17 December 2012

Rwandan Refugees in Zambia 'Buy' Citizenship

Some Rwandan refugees in Lusaka, Zambia have resorted to buying citizenship from other countries as the time for implementation of the cessation clause draws nearer, The New Times has learnt.

The United Nations High Commission for Refugees (UNHCR)'s cessation clause will be effected on June 30, 2013.

Declaration of the cessation clause means that a person recognised as a refugee will either voluntarily return to the country of origin or apply for residence in the host country.

According to a source, those who are buying citizenship are afraid of retuning home after the declaration of the UN cessation clause.

"These are people who are educated, rich and have families abroad and are using money to buy citizenship such that when the cessation clause comes into force they will have where to reside instead of coming back home," a Rwandan returnee from Zambia told this paper yesterday.

He added "They normally buy citizenship in Tanzania, Angola, Burundi and other neighbouring countries."

An estimated 6,000 Rwandans, mostly accommodated in Maheba camp in the North-Western Province of the Southern African country, remain in Zambia.

Zambia is one of the African countries that is said to be harbouring most Rwandan refugees and according to the statistics since 1994, more than 217 have willingly returned from Zambia.

Asked why he returned home, the source said that his colleagues were often intimidating him accusing him of working for the Rwandan government.

"Some of them were my neighbours in the camp but I know they killed people in the Genocide and these are the same people who spread propaganda within the camp that Rwanda is not secure... I could not risk my life to continue living amongst them," he added.

He claimed that his house was once burnt down and he was detained after failing to agree with his colleagues on voluntary repatriation.

He added that apart from obtaining citizenship outside Zambia, others especially the businesses bribe government officials to shield them once the cessation clause comes into force.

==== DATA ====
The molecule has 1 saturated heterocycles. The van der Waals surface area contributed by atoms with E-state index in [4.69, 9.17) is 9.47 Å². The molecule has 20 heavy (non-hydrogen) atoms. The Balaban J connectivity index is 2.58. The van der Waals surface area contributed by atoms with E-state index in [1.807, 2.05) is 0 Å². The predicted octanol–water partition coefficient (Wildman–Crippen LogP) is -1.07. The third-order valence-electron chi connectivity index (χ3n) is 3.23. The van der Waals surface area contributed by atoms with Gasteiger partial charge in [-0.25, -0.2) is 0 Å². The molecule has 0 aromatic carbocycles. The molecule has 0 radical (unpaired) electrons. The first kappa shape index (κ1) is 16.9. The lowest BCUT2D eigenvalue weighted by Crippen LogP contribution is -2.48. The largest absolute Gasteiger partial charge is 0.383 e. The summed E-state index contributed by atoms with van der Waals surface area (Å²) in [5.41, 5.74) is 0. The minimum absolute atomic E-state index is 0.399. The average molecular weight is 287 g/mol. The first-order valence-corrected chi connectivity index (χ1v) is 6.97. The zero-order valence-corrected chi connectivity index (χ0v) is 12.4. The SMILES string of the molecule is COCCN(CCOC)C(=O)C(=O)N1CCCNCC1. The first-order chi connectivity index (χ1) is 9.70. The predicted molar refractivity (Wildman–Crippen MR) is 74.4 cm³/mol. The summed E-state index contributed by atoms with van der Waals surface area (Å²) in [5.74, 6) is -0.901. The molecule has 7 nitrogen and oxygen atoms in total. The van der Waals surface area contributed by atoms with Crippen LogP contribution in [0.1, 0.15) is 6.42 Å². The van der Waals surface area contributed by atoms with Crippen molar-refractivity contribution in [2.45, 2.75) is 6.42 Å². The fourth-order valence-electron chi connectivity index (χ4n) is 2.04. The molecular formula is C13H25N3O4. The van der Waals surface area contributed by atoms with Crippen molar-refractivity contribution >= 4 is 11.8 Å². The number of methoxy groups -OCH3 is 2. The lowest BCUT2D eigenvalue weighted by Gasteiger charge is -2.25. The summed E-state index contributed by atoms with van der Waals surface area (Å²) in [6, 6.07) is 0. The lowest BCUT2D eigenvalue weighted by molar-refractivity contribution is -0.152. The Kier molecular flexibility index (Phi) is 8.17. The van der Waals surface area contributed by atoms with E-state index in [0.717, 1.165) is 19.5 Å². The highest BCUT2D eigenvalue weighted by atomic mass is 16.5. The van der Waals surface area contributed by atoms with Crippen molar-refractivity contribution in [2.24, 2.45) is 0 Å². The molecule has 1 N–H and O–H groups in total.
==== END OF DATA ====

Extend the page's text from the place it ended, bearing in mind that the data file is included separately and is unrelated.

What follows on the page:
The returnee disclosed that some refugees are nicknamed depending on the number of people they killed in the 1994 Genocide against Tutsi.

"Some are called number 30, 9, 25 and others, depending on the number of people they killed and they are freely moving there in the camps."

Contacted for a comment, the Minister of Disaster preparedness and Refugee affairs, Gen. Marcel Gatsinzi, said he heard of reports of refugees who were accusing their colleagues of changing their citizenship when he visited Lusaka for sensitisation campaigns.

He noted that those trying to hide their nationality could be among Genocide perpetrators.

"I think they are trying to hide because of what they did in Genocide but they are lying themselves; they should know that the sins they committed will continue haunting them," the minister said.

Dr Rodriguez Maniriho, a Biomedical Scientist and the leader of Rwanda, Diaspora in Zambia, who had come to attend the just concluded National Dialogue, says there is need for more sensitisation campaigns, especially about the cessation clause.

"We sensitise them on voluntarily repatriation in view of the cessation clause and its impact. But there are some refugees who think that the clause will only be applied in Zambia and may be they will turn to other countries; they don't know that it's global, "he said.

He, however, added at least some, especially the youth, have now understood the reasons they have to return home, adding that this has increased the number of returnees.

In Zambia, Rwandan refugees are categorised differently due to their economic contribution.

In Kanyama Parish, located 18kms, west of Lusaka, Rwandans were dedicated the last Sunday of the month to lead the Catholic Church Sunday services.

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